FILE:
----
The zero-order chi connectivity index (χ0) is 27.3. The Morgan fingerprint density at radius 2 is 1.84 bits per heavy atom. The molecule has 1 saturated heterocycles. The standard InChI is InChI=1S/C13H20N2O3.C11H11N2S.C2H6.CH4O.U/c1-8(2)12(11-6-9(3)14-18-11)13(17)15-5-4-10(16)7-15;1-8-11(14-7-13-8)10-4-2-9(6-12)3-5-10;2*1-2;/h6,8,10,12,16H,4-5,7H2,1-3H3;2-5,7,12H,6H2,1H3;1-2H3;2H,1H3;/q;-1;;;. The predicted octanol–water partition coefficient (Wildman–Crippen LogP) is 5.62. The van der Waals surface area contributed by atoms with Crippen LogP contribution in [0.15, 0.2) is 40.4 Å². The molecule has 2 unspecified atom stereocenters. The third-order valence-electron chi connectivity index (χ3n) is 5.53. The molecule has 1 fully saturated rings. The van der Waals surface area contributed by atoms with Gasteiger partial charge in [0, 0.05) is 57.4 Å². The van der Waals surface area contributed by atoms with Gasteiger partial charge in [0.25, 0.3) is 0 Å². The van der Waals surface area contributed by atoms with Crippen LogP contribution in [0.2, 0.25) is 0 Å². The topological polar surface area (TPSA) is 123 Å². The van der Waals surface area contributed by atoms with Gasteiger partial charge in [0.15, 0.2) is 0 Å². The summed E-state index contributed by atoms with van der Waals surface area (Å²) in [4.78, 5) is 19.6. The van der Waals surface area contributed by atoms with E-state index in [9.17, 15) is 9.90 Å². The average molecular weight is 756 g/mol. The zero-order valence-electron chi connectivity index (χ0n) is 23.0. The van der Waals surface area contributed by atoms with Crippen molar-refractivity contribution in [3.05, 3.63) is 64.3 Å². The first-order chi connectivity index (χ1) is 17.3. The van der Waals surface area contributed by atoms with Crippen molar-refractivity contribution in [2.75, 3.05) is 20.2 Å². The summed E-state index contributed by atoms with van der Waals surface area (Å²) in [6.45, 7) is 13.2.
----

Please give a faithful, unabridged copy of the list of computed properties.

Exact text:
The zero-order chi connectivity index (χ0) is 27.3. The Morgan fingerprint density at radius 2 is 1.84 bits per heavy atom. The molecule has 1 saturated heterocycles. The standard InChI is InChI=1S/C13H20N2O3.C11H11N2S.C2H6.CH4O.U/c1-8(2)12(11-6-9(3)14-18-11)13(17)15-5-4-10(16)7-15;1-8-11(14-7-13-8)10-4-2-9(6-12)3-5-10;2*1-2;/h6,8,10,12,16H,4-5,7H2,1-3H3;2-5,7,12H,6H2,1H3;1-2H3;2H,1H3;/q;-1;;;. The predicted octanol–water partition coefficient (Wildman–Crippen LogP) is 5.62. The van der Waals surface area contributed by atoms with Crippen LogP contribution in [0.15, 0.2) is 40.4 Å². The molecule has 2 unspecified atom stereocenters. The third-order valence-electron chi connectivity index (χ3n) is 5.53. The molecule has 1 fully saturated rings. The van der Waals surface area contributed by atoms with Gasteiger partial charge in [0, 0.05) is 57.4 Å². The van der Waals surface area contributed by atoms with Gasteiger partial charge in [0.25, 0.3) is 0 Å². The van der Waals surface area contributed by atoms with Crippen LogP contribution in [0.2, 0.25) is 0 Å². The topological polar surface area (TPSA) is 123 Å². The van der Waals surface area contributed by atoms with Gasteiger partial charge in [0.15, 0.2) is 0 Å². The summed E-state index contributed by atoms with van der Waals surface area (Å²) in [4.78, 5) is 19.6. The van der Waals surface area contributed by atoms with E-state index in [9.17, 15) is 9.90 Å². The average molecular weight is 756 g/mol. The zero-order valence-electron chi connectivity index (χ0n) is 23.0. The van der Waals surface area contributed by atoms with Crippen molar-refractivity contribution in [3.05, 3.63) is 64.3 Å². The first-order chi connectivity index (χ1) is 17.3. The van der Waals surface area contributed by atoms with Crippen molar-refractivity contribution in [2.75, 3.05) is 20.2 Å². The summed E-state index contributed by atoms with van der Waals surface area (Å²) in [6.45, 7) is 13.2.